No migrants cross Channel on Christmas Eve, Christmas Day or Boxing Day
Government figures confirm that no migrants made the deadly crossing of the Channel to reach the UK on Christmas Eve, Christmas Day or Boxing Day for the first time in five years.
According to Home Office records, there were no new arrivals from small boats over the festive period, which could be explained by poor weather conditions preventing people from making the perilous journey across the sea to Britain.
It also means there have now been 10 consecutive days without any arrivals recorded, making it a first since records began in 2018.
The latest journey, on December 16, saw just one boat carrying 55 people make the journey to the UK from France. In comparison, 90 small boat arrivals were recorded on Christmas Day last year, with none on Christmas Eve or Boxing Day.
However, latest figures tracking the number of small boat arrivals this year so far stands at 29,437, following a record 45,774 illegal migrants making the crossing to the UK in 2022.
The drop in illegal small boat crossings over Christmas is not out of the ordinary, as there was a similar pattern in 2021, with 67 arrivals on December 25 but none on December 24 or 26.
Both 2020 and 2019 saw no action on Christmas Eve or Christmas Day, but there were crossings on Boxing Day, with seven and 49 arrivals respectively, and in 2018 there were no arrivals on Christmas Eve, 45 on Christmas Day and three on Boxing Day.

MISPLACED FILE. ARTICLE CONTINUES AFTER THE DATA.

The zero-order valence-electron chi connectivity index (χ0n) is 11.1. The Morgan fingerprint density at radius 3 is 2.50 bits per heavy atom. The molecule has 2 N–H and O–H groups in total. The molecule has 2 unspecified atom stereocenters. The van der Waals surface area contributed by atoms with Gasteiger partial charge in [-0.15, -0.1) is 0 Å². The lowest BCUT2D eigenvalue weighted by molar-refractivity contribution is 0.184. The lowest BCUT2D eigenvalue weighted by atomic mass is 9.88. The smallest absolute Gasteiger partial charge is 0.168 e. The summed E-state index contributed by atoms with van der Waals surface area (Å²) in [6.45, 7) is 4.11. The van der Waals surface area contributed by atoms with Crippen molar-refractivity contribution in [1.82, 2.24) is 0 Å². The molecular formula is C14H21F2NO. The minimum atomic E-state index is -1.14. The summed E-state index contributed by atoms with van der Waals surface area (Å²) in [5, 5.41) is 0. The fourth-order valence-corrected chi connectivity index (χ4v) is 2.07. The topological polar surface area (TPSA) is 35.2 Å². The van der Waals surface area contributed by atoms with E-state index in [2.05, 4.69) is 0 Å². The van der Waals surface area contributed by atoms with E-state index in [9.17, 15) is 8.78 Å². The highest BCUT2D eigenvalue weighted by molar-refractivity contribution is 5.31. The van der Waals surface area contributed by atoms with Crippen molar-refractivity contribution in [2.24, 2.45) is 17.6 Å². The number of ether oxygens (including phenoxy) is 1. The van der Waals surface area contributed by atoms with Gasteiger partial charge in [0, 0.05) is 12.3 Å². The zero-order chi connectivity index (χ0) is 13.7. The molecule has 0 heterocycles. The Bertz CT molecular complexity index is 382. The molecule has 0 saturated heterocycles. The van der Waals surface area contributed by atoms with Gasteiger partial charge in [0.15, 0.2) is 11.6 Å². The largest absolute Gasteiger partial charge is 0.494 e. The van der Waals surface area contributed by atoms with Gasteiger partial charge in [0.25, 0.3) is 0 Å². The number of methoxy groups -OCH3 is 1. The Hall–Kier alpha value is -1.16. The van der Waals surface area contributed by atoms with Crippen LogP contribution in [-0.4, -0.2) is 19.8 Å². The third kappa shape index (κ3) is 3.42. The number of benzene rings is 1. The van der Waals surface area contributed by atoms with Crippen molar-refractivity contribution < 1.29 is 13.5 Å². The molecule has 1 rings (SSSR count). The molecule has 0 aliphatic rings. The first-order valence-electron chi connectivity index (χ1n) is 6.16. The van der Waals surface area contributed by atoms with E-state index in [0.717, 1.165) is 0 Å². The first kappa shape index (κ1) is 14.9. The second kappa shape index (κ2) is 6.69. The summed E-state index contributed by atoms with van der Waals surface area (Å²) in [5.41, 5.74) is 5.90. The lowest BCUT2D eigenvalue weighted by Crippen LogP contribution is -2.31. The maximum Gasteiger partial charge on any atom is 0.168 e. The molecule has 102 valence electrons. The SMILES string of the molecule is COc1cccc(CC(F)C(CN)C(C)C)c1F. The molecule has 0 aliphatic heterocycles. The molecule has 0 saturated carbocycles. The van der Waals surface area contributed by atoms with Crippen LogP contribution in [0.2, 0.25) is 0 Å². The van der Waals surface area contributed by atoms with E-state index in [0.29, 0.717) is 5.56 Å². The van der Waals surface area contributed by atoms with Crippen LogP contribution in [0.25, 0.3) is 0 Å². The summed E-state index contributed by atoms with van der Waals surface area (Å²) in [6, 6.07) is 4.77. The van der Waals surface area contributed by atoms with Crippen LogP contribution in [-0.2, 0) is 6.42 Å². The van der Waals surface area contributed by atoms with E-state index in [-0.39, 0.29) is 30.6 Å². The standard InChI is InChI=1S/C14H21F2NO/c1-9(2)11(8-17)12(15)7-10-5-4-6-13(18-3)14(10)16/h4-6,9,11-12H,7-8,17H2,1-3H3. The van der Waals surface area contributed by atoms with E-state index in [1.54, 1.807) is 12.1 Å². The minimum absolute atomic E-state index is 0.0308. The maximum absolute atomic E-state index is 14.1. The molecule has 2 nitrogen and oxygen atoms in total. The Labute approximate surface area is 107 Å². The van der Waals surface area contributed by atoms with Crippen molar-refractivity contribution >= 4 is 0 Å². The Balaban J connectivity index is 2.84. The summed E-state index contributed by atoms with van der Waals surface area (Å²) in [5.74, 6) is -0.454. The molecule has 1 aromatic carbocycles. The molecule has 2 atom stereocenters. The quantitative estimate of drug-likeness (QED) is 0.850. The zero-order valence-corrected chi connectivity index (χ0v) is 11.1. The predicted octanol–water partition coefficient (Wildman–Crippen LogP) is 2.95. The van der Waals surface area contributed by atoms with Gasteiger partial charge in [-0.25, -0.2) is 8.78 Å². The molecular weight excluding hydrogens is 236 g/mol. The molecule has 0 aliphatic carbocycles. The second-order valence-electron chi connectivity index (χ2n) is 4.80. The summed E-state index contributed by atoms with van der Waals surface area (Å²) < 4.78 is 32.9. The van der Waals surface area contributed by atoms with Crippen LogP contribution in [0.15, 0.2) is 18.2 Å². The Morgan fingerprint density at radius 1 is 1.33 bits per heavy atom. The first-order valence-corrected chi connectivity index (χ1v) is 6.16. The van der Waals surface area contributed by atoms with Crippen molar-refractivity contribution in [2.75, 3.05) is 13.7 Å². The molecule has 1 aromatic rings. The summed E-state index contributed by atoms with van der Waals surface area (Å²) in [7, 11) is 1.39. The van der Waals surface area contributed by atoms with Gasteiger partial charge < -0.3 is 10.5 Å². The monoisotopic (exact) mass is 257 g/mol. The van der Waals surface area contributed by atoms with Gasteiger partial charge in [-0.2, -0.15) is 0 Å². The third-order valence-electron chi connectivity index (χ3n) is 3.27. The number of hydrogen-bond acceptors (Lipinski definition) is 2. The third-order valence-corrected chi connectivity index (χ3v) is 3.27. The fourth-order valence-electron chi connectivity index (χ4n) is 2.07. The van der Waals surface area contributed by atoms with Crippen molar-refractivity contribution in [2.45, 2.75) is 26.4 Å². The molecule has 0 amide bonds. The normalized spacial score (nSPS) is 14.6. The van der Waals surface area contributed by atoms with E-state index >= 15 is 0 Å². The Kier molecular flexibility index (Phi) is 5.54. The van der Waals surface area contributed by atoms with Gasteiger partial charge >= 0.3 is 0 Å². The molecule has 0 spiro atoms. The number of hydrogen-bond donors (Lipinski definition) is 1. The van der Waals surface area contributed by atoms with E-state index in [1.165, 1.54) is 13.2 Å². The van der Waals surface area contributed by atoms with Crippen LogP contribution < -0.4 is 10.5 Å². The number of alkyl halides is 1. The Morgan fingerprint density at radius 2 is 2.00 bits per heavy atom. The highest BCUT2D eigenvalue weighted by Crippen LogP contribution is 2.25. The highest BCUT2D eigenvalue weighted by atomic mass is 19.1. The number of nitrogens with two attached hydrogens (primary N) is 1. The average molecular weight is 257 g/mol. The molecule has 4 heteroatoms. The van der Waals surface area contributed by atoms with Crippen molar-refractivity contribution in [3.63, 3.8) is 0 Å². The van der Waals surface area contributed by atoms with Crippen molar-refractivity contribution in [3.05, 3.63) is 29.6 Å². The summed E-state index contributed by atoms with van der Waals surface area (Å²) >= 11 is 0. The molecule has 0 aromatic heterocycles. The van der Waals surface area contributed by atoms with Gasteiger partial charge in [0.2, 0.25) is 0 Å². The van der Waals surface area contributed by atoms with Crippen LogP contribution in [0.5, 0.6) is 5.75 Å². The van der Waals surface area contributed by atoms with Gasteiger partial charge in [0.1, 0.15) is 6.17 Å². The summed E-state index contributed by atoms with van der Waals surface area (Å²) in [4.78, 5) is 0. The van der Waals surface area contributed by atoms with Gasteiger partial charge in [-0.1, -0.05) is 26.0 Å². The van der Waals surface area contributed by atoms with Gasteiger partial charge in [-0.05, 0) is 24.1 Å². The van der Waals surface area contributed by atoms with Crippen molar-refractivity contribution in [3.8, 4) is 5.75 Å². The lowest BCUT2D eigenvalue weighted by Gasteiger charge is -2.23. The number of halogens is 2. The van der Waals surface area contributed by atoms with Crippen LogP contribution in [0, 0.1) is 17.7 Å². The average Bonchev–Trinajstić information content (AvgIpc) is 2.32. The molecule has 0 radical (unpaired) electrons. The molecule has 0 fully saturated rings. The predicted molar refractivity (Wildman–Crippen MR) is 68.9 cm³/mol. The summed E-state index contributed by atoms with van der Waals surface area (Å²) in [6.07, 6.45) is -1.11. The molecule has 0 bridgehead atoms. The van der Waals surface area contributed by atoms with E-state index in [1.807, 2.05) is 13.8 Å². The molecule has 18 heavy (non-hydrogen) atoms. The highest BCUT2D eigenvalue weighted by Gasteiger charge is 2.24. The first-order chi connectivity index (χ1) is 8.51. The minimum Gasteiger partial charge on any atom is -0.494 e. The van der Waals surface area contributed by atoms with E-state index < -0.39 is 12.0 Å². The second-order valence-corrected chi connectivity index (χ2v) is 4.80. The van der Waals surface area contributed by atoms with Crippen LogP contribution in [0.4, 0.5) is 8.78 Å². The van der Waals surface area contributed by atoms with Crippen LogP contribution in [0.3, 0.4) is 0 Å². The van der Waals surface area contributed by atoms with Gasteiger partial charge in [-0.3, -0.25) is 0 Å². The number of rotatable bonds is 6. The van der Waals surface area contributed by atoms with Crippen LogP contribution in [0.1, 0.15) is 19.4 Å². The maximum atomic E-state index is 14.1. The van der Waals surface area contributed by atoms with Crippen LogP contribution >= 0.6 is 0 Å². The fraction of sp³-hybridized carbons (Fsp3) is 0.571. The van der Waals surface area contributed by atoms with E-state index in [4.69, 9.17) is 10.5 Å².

The number of crossings this year is 36 per cent down compared to this time last year, with the provisional total for 2023 still lower than 30,000, PA news agency analysis shows.
Last week Rishi Sunak said there was no 'firm date' for meeting his pledge to 'stop the boats' when facing questions from MPs.
Appearing before the Commons Liaison Committee, he was also unable to say when he would clear the backlog of asylum claims, which stood at 109,442 cases at the end of November.
Sunak pledged to clear the backlog of so-called 'legacy' cases, those made before June 28 2022, by the end of 2023.
Asked whether he would meet his pledge, Mr Sunak said: 'We're not at the end of the year yet, so the final statistics haven't been published, but we are making very good progress.'
The rest of the backlog - those applications made on or after June 28 2022 - continues to rise, reaching 91,076 at the end of November.